Bam. Bam. Bam.

(Thanks to Daily Kos for the tip and the headache. :) )




With regard to your current multiple dilemmas about how to deal with the recent remarks by Sen. Rick Santorum (Good Guy - PA) about sodomy, the Administration's reluctance to rule out sodomy as an option for politicians reaping the just rewards of political office, and the Administration's desire to keep its tax cut at the preferred level, the Policy Research Department submits the following proposal:

The Federal Sodomy License

An annual fee would be collected from all persons over the age of 18 who intend to commit acts of sodomy. This license would then allow them to do so without let or hindrance, or regard to state laws (in accordance with federal precedence, of course). The license fee would be on a fixed rate; this way the poor would be encouraged to live moral lives while the rich could enjoy the fruits of their labor by affording the license more easily. (Please note that the suggestion that each specific act be licensed was rejected as being impractical to enforce).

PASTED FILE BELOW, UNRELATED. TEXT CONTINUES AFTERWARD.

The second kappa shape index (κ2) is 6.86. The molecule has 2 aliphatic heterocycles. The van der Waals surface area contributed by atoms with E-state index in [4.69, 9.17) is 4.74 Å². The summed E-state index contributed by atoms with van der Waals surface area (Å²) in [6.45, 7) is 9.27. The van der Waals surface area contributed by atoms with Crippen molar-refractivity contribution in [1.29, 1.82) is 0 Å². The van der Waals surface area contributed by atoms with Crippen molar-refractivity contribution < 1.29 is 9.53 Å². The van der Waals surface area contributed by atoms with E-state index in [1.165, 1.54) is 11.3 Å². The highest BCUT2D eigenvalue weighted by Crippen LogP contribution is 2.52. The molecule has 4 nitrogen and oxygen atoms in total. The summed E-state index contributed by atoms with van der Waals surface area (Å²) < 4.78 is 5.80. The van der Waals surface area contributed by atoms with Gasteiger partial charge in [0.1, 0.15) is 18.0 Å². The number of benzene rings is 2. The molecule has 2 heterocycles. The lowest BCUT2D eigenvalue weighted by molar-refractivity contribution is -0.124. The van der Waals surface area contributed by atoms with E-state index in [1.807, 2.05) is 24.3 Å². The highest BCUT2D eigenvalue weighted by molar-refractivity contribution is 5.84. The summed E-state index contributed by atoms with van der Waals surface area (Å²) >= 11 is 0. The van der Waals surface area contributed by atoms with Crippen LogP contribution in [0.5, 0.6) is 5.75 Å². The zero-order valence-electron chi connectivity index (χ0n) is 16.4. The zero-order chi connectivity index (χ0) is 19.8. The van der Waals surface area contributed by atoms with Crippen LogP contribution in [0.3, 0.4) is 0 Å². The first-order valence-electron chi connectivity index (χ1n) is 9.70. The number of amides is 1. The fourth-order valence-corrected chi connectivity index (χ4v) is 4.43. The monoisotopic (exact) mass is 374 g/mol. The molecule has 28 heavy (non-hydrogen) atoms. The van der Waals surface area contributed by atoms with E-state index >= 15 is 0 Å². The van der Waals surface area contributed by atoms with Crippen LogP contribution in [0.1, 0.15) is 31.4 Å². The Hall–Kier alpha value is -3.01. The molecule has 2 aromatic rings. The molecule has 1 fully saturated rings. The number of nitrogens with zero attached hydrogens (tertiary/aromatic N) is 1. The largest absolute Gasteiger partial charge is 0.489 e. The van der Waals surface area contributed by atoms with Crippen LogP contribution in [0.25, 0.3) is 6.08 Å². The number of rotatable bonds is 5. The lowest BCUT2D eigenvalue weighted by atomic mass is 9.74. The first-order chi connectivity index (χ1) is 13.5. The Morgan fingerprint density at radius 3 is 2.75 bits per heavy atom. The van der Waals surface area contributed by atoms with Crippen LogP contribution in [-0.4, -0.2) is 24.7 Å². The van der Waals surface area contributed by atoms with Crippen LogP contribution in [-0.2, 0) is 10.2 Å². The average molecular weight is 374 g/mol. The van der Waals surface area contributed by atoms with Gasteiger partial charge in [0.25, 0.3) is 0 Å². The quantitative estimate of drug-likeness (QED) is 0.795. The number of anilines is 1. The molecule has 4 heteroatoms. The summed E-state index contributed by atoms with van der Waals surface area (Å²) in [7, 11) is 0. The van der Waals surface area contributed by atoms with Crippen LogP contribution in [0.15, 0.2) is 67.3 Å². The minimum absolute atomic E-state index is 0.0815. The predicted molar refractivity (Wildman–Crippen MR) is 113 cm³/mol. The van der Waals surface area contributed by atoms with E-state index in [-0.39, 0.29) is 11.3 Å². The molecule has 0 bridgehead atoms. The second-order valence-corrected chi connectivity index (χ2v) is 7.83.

To enforce licensing, the Bureau of Alcohol, Tobacco, and Firearms would be renamed the Bureau of Firearms, Alcohol, Tobacco and Sodomy (FATSO). Sodomy licensees would agree on application for license to waive warrant requirement for FATSO agents entering their homes on sodomy checks.

Needless to say, Sen. Santorum would be appointed the first Chief, FATSO once a suitable senatorial replacement were identified and appointed.